Meaning of TRIP in English

TRIP

I. ˈtrip verb

( tripped ; trip·ping )

Etymology: Middle English trippen, from Anglo-French treper, triper, of Germanic origin; akin to Old English treppan to tread — more at trap

Date: 14th century

intransitive verb

1.

a. : to dance, skip, or caper with light quick steps

b. : to walk with light quick steps

2. : to catch the foot against something so as to stumble

3. : to make a mistake or false step (as in morality or accuracy)

4. : to stumble in articulation when speaking

5. : to make a journey

6.

a. : to actuate a mechanism

b. : to become operative

7.

a. : to get high on a psychedelic drug (as LSD) : turn on — often used with out

b. slang : freak 3b

transitive verb

1.

a. : to cause to stumble — often used with up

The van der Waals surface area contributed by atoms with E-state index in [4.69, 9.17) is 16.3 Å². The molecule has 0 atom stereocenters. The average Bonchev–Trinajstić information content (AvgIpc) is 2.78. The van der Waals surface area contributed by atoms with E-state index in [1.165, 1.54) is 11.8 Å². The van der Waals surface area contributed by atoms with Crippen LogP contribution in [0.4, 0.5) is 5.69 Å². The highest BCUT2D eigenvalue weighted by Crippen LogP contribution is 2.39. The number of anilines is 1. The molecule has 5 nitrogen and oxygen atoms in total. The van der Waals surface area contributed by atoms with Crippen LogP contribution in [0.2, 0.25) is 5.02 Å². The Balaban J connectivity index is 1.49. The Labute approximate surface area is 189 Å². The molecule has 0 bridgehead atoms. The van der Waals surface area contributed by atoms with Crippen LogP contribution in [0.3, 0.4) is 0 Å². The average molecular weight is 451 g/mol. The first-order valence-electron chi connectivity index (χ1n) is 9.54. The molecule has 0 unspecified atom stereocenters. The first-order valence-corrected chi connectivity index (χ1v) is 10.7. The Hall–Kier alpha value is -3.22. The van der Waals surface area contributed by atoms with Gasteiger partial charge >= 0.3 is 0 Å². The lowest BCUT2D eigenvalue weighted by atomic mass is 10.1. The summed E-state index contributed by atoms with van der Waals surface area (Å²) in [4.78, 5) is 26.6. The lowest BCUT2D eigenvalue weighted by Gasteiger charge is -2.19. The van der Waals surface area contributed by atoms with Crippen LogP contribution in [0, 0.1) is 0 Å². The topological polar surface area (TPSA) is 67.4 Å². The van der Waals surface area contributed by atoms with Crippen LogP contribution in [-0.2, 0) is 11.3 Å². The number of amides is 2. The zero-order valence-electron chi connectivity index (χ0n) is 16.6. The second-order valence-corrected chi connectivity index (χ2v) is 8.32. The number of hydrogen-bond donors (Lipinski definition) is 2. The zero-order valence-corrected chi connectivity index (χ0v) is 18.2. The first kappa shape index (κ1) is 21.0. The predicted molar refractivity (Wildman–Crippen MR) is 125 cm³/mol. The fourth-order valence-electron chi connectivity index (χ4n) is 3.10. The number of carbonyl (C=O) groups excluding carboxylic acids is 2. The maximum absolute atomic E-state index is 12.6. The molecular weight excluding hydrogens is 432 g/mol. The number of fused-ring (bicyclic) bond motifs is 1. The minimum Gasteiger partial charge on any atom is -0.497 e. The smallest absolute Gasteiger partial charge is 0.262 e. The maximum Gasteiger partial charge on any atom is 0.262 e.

b. : to cause to fail : obstruct — often used with up

2. : to detect in a misstep, fault, or blunder ; also : expose — usually used with up

3. archaic : to perform (as a dance) lightly or nimbly

4. : to raise (an anchor) from the bottom so as to hang free

5.

a. : to pull (a yard) into a perpendicular position for lowering

b. : to hoist (a topmast) far enough to enable the fid to be withdrawn preparatory to housing or lowering

6. : to release or operate (a mechanism) especially by releasing a catch or detent

trip the fire alarm

- trip the light fantastic

II. noun

Date: 14th century

1. : a stroke or catch by which a wrestler is made to lose footing

2.

a. : voyage , journey

b. : a single round or tour on a business errand

3. : error , misstep

4. : a quick light step

5. : a faltering step caused by stumbling

6.

a. : the action of tripping mechanically

b. : a device for tripping a mechanism (as a catch or detent)

7.

a. : an intense visionary experience undergone by a person who has taken a psychedelic drug (as LSD)

b. : an exciting or unusual experience

the party was a trip

8. : absorption in or obsession with an interest, attitude, or state of mind

a guilt trip

on a nostalgia trip

9. : scene , lifestyle

Merriam-Webster's Collegiate English vocabulary.      Энциклопедический словарь английского языка Merriam Webster.